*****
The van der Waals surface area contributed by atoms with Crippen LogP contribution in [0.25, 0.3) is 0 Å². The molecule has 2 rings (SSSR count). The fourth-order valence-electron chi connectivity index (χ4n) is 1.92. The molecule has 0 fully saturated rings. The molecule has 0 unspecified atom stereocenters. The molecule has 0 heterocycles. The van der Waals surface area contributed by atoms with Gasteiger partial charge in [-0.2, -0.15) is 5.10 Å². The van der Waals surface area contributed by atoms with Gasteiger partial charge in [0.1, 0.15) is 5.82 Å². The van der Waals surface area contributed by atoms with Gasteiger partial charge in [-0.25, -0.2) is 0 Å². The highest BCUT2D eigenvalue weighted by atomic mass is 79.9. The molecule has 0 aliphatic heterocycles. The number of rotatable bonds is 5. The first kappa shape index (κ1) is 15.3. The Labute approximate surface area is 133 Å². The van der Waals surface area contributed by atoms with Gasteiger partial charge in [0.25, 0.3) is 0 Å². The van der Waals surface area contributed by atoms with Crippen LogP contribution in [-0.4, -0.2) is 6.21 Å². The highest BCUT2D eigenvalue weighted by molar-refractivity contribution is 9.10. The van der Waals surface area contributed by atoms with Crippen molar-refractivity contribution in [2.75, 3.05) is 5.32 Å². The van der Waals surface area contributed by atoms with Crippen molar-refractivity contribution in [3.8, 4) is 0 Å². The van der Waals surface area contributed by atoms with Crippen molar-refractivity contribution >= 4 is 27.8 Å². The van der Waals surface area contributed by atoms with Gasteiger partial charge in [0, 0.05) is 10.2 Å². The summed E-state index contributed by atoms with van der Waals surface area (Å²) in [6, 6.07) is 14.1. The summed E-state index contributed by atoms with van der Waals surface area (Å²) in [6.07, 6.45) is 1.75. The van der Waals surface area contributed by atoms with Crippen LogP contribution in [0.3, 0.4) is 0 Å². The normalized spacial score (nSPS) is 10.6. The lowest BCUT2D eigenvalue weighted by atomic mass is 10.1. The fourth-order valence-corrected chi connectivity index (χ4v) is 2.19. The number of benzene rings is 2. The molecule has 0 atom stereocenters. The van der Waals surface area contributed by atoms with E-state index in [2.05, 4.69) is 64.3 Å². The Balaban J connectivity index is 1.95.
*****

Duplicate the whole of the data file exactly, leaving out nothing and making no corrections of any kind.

The van der Waals surface area contributed by atoms with Crippen LogP contribution in [0.25, 0.3) is 0 Å². The molecule has 2 rings (SSSR count). The fourth-order valence-electron chi connectivity index (χ4n) is 1.92. The molecule has 0 fully saturated rings. The molecule has 0 unspecified atom stereocenters. The molecule has 0 heterocycles. The van der Waals surface area contributed by atoms with Gasteiger partial charge in [-0.2, -0.15) is 5.10 Å². The van der Waals surface area contributed by atoms with Gasteiger partial charge in [0.1, 0.15) is 5.82 Å². The van der Waals surface area contributed by atoms with Gasteiger partial charge in [-0.25, -0.2) is 0 Å². The highest BCUT2D eigenvalue weighted by atomic mass is 79.9. The molecule has 0 aliphatic heterocycles. The number of rotatable bonds is 5. The first kappa shape index (κ1) is 15.3. The Labute approximate surface area is 133 Å². The van der Waals surface area contributed by atoms with Gasteiger partial charge in [0.25, 0.3) is 0 Å². The van der Waals surface area contributed by atoms with Crippen LogP contribution in [-0.4, -0.2) is 6.21 Å². The highest BCUT2D eigenvalue weighted by molar-refractivity contribution is 9.10. The van der Waals surface area contributed by atoms with Crippen molar-refractivity contribution in [2.75, 3.05) is 5.32 Å². The van der Waals surface area contributed by atoms with Crippen molar-refractivity contribution in [3.8, 4) is 0 Å². The van der Waals surface area contributed by atoms with Crippen molar-refractivity contribution >= 4 is 27.8 Å². The van der Waals surface area contributed by atoms with Gasteiger partial charge in [0, 0.05) is 10.2 Å². The summed E-state index contributed by atoms with van der Waals surface area (Å²) in [6, 6.07) is 14.1. The summed E-state index contributed by atoms with van der Waals surface area (Å²) in [6.07, 6.45) is 1.75. The van der Waals surface area contributed by atoms with Crippen LogP contribution in [0.3, 0.4) is 0 Å². The normalized spacial score (nSPS) is 10.6. The lowest BCUT2D eigenvalue weighted by atomic mass is 10.1. The fourth-order valence-corrected chi connectivity index (χ4v) is 2.19. The number of benzene rings is 2. The molecule has 0 atom stereocenters. The van der Waals surface area contributed by atoms with E-state index in [2.05, 4.69) is 64.3 Å². The Balaban J connectivity index is 1.95.